(URLResponse) resp = <variable not available>

(Foundation.Data) data = <variable not available>

(lldb)

Stepping Through Async Code

I don’t think I’ve ever been able to successfully step into or over an await call. I can set a breakpoint inside that call, and it will hit it. I also can’t reliably step out; that usually results in the debugger stopping in some assembly code somewhere, if you then try to step out, you can’t resume execution, step, or anything other than kill the target.

Is it just that most people never experience these behaviors? I’ve had at least half-a-dozen people chime in that they also experience these issues, and are generally relegated to using print() to debug.

Please know that I write this out of frustration but not with malintent toward anyone. It just seems like such a core functionality, and Apple should but a microscopic portion of their vast wealth toward making their tools best-in-class. I wish I knew enough about the Swift toolchain to actually get in there and fix this. But it would take me months to get anywhere, and I’ve got other things I want to build using those tools.

7 Likes

I wholeheartedly agree with this assessment. It doesn’t seem to follow a scheme or pattern, sometimes (rarely) it works, most of the time it breaks though.

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While I sympathize, I don’t think this is the correct forum. I think posting this to the Swift discussion forums would be better. I bet it would get better traction there.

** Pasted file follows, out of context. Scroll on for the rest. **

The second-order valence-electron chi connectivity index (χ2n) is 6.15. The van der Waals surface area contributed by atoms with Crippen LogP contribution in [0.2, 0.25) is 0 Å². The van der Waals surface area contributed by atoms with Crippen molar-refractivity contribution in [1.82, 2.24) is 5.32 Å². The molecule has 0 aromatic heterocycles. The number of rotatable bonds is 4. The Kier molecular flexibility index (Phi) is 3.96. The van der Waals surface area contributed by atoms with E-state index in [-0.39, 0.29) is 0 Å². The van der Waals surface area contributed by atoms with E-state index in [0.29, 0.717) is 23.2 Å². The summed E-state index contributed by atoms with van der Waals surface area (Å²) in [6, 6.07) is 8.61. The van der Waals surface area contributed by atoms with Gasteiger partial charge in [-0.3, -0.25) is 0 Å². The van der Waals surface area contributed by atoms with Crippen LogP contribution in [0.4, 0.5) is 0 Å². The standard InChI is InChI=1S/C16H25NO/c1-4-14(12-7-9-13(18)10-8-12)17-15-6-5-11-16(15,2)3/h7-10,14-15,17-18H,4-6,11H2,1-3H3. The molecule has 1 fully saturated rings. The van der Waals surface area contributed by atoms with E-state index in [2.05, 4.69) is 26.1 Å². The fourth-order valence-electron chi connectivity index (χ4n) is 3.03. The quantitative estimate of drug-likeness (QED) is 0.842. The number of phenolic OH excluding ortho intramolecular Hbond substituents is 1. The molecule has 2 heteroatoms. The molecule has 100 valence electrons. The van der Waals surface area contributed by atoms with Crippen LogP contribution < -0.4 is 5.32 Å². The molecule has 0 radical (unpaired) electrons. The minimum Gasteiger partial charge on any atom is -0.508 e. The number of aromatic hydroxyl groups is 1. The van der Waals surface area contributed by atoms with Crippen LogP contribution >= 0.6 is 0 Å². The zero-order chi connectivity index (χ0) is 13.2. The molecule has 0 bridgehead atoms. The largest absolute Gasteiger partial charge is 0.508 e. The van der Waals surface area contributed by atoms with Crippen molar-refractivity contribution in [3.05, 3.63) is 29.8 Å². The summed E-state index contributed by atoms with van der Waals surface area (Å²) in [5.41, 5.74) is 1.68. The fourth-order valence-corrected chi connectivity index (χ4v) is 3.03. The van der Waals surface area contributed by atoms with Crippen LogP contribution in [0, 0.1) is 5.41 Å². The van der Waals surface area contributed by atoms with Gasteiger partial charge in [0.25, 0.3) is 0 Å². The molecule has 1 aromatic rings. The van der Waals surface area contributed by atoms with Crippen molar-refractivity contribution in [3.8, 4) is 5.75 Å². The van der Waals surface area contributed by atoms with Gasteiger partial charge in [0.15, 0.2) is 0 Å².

I did post there. It was pointed out to me that “Swift support is part of mainline lldb,” which is why I made this post.

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There is a lot more that goes into debugging than just the debugger. The quality of the debug info is a huge part of that. I am not a Swift expert, and for someone to explain these issues, you probably need a Swift expert. Looking at the git history, it seems like @JDevlieghere has done quite a bit of work on lldb+swift - so maybe he can better understand the problems.

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Yes and no. The LLVM lldb has no support for Swift. The LLDB shipped with MacOS has support for Swift.

They develop LLDB with Swift support
here.

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I did post there. It was pointed out to me that “Swift support is part of mainline lldb,” which is why I made this post.

At this point in time the LLDB plugin for Swift is not actually part of the LLVM project. You did the right thing by posting on the Swift forums.

3 Likes

Did you consider that part of await is an excursion though the JavaScript thread
scheduler. This enables all waiting threads to wait at similar priority and stay out